BCP: Life’s changes not always a laughing matter

By John Lyle Belden

The title “Making God Laugh,” for the comic drama now on stage at Buck Creek Players, refers to the old joke about giving the Almighty a giggle by telling Him your plans.

And this good Catholic family’s matriarch, Ruthie (Gloria Bray), definitely has plans. With postal-worker husband Bill (Tom Riddle) at her side, she wants to see: son Rick (Matt Spurlock) succeed at something, any scheme at all, other than high school football MVP; son Tom (Ben Jones) become a priest, maybe Monsignor (maybe the Vatican?); and daughter Maddie (Jenni White) to get being an actor out of her system so she can settle down with a nice young man.

The scenes are set at various holidays: Thanksgiving 1980, Christmas 1990, New Years Eve 2000, and an unusual and emotional “Easter” in 2010. We see the evolution of these characters, and what remains unchanging. From the life-changing choices made by Maddie and Tom, to Ruthie staying ever set in her ways and expectations, at the core of this family story is love. There is also the struggle for acceptance, both of others and of self, giving the plot surprising depth.

This cast wear their roles like the comfortable clothes one wears around kin. Bray is a rock; Jones gives one of his best performances; and White excels as a person that she admits felt a bit autobiographical. Cathy Cutshall directs.

For those of us who lived through the eras, the references to each decade bring a knowing smile. (There is also a mention of the game Catholic Jeopardy — which apparently does exist, as a box of it is under the coffee table.) At the end of each scene, there is a family photo, leading to a full album in the end.

You don’t have to be Catholic to appreciate this family’s struggles – we all know a Ruthie we’re related to. And God isn’t the only one laughing. Performances run through Sunday, April 7, at Buck Creek Playhouse, 11150 Southeastern Ave. (Acton Road exit off I-74). Call 317-862-2270 or visit www.buckcreekplayers.com.

P.S.: As an example of the fact that anything can happen in live theatre, during a scene change on opening night there was a spontaneous audience sing-along. The BCP crew were both surprised and amused.

BCP: It’s a wonderful show

By John Lyle Belden

It’s Christmas Eve, 1945, and we’ve gotten in out of the cold to sit in the studio audience at WBFR Radio, New York City. Freddie Fillmore, who is as handsome as he sounds, comes out to greet us commoners, along with fellow stars of the airwaves, Jake Laurents, Sally Applewhite, Lana Sherwood and Harry “Jazzbo” Heywood. Sound-effects expert Art Foley teases us with an earful of a common kitchen utensil, challenging us to guess what that sound will represent on air – none of us can!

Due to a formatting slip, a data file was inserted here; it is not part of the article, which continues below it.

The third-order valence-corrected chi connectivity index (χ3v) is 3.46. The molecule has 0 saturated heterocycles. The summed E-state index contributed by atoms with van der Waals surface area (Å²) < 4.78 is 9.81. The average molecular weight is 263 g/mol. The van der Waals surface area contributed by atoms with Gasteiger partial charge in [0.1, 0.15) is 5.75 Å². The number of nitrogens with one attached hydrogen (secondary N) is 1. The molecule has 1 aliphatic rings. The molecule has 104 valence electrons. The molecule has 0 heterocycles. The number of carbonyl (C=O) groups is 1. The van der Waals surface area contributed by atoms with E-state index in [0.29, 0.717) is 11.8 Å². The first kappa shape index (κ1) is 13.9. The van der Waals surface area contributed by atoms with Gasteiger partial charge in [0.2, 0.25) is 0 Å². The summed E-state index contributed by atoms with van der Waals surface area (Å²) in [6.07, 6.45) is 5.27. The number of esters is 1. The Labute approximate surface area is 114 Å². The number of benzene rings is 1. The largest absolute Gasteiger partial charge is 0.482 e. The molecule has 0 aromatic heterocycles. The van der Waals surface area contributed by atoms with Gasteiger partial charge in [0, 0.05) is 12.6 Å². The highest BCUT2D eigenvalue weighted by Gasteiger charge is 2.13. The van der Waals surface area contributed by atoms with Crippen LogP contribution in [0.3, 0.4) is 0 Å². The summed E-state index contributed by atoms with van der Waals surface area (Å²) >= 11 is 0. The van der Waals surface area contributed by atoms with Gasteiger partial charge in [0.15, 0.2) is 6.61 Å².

Soon they settle in on stage, and present a new holiday story, “It’s a Wonderful Life.”

This is the trip to the past delivered by Buck Creek Players, a parallel world where the Frank Capra film is just a rumor, and we get the Christmas legend of George Bailey and Clarence the Angel as a live radio play (adapted by Joe Landry). The cast does work the crowd a little before the show, while stage manager Nicole Droeger, in period costume, helps set things up as a WBFR staffer. There are “APPLAUSE” signs to cue us (though they often weren’t needed) as well as the “ON AIR” light to let us know the show is under way.

Jeff Wilson plays Fillmore, the established star who hosts the event and provides numerous character voices, including complete opposites Mr. Potter and Uncle Billy. Tiffany Wilson is Applewhite, who portrays the major women characters, including George’s wife, Mary. Sami Burr is Sherwood, who does the minor women’s roles. Ben Rockey is Jazzbo, who can’t help providing visual gags when not voicing Clarence, or George’s brother Harry or friend Sam. Christian Condra is up-and-coming star Laurents, tasked with the voice of George himself. And Christopher Brown is Foley, who works with a table of noisemakers a lot like those used in the Golden Age of Radio.

The result is a brilliant rendition of the now-familiar story. If you close your eyes, it’s exactly like the show would have been as a radio drama, or you could even fill in the film visuals with your mind’s eye as only a little was changed, and all major plot points are intact. Of course, if you’re not watching, you don’t get to see the method of Foley’s clever effects, Jazzbo hamming it up, or a bit of shenanigans that happen in the studio, including some sneaking around during intermission.

The cast, under the direction of Cathy Cutshall, are all in fine form. The Wilsons, Burr and Rockey nimbly shift from one distinct character voice to another. Condra delivers an excellent, genuine George Bailey without slipping into a James Stewart impersonation.

It’s worth the trip out to the Buck Creek Playhouse, 11150 Southeastern Ave. (Acton Road exit off I-74), through Dec. 17.

Also, this being the BCP holiday show, there is the annual cookie sale during intermission. They accept cash, cards or checks, so pick up a bag or tin of fine baked goods and help support local theatre.

Get info and tickets at 317-862-2270, or visit www.BuckCreekPlayers.com.